GREENWOOD:

But you can see the squeeze on the households through looking at the retail sales numbers, you can actually see it in the number of retailers who are actually collapsing at the moment. You can actually understand that there's some sort of a disconnect – now, it may connect up in the future, but at the moment there is a disconnect between where you hope the economy might go – the Government, the Reserve Bank have both got very optimistic forecasts, some would say, about our Australian economy – and what is happening right now indeed inside many families and many smaller businesses.

TREASURER:

I think there is that perceived disconnect, Ross, but I point out that we said in the May Budget that last year's growth will come in at 1.75 and it's come in at two. So I think our forecasts are positive and forward looking but we're also meeting them and that's what's important, and you talk about retail sales and I think you're right to do that because when people look at the economy – just going about their daily lives – they sort of assess it by what's going on in the shops. And what we do know with what's happening in retail – and you talk about it often on your program – is the disruption that's going on in retail with online sales and major changes in the retail industry, and what we're seeing there is retail volumes being at one level but retail prices being in another because of discounting and the disruptions that are occurring. So, yes, the retail sector is actually doing – the on-the-street retail sector is continuing to do it quite tough and I draw your attention to the National Australia Bank survey that came out earlier in the week on business conditions. Now, they found that business conditions overall for the economy were at their best surveyed level for 20 years. The one sector where that was not true was the retail sector. All the other sectors were showing a real improvement in their conditions, including in manufacturing. So I think there is a real story going on there in retail but that isn't the story necessarily of the whole economy.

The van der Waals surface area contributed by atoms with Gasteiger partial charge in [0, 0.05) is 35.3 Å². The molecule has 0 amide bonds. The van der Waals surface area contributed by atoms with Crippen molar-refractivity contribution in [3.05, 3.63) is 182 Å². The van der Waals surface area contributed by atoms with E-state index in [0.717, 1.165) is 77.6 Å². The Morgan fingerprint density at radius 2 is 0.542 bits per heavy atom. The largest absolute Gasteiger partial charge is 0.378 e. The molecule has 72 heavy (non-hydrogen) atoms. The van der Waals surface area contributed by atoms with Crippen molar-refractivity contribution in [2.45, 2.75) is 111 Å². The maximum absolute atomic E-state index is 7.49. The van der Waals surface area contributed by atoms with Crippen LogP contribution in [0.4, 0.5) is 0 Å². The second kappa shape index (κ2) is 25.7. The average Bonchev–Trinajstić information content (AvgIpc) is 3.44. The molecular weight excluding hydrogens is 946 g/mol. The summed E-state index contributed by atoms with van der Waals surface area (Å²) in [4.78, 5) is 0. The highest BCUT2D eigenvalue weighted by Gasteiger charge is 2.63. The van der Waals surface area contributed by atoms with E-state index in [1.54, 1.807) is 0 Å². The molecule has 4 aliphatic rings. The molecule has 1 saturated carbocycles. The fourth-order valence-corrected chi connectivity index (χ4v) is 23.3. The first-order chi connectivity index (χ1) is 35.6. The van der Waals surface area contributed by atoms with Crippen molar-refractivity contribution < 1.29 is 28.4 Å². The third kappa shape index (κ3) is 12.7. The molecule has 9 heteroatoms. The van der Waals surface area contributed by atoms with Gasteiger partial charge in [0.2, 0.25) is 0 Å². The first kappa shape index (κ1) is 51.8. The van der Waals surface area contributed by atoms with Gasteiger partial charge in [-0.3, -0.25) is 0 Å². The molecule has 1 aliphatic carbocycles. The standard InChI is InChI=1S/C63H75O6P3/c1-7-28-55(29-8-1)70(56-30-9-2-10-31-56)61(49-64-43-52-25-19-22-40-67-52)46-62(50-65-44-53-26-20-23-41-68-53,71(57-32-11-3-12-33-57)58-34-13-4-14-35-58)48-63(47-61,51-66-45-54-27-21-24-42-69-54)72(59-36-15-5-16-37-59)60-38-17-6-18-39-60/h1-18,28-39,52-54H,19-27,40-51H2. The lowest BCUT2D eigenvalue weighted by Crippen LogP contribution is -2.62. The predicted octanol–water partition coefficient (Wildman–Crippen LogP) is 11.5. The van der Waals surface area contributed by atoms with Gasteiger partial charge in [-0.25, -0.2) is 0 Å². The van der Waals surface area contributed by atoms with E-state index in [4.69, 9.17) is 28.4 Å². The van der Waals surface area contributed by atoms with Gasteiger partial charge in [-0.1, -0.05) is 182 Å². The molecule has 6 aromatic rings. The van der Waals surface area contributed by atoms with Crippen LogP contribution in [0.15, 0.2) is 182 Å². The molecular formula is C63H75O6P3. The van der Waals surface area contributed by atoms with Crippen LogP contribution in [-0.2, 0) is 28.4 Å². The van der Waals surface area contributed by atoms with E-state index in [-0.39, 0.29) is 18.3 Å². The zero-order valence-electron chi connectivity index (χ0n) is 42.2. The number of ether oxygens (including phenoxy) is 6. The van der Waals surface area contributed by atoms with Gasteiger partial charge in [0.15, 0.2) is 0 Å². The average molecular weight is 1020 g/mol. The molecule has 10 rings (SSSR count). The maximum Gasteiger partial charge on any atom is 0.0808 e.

GREENWOOD:

Let's get on something else as well because last time you and I spoke on this program, I asked you whether you thought you could manage the Parliament and manage the job of Government in a minority position. You right now are in a minority position after the resignation of John Alexander. What you expect that Labor, the Greens and some of those independent members – I spoke with Bob Katter the other day who's insistent that there should be a Royal Commission into our banks – would you expect that there might be some pressure for a Royal Commission into our banks while you're in a minority position?

TREASURER:

They may seek to do things like that, Ross, but the reasons for not doing it are still the same. We are taking action now when it comes to issues with the banks – I'll go over the things again. The Banking Executive Accountability Regime – making banks accountable for the decisions and the executives personally accountable for the decisions they're making. The new complaints tribunal which will ensure that people get access to justice and have their cases heard and cases settled. The increased resources and powers we've given to ASIC, more competition in the banking sector – last time we spoke, we talked about how we're freeing up the mutuals and the coops and the customer-owned banking sector so they can be more competitive. So, we're taking the action on the banks right now. What a Royal Commission, I understand, they think will achieve is I'm not sure because at the end of the day, no one gets compensated, people might have their case referred to on chapter 23 after 18 months of some hearing where the only people who have got paid are lawyers, but their case hasn't been settled. So, it doesn't actually get an outcome for anyone or change anything. What we're doing is changing things right now and those measures are going through the Parliament and I don't think anyone can accuse me or the Prime Minister of being soft on the banks, Ross. We've seen all the evidence on the contrary about that this week – this year, I should say…

GREENWOOD:

Yes, so you wouldn't still discount the fact that the Labor Party and the Greens and people such as Bob Katter could try it on as it were?

TREASURER: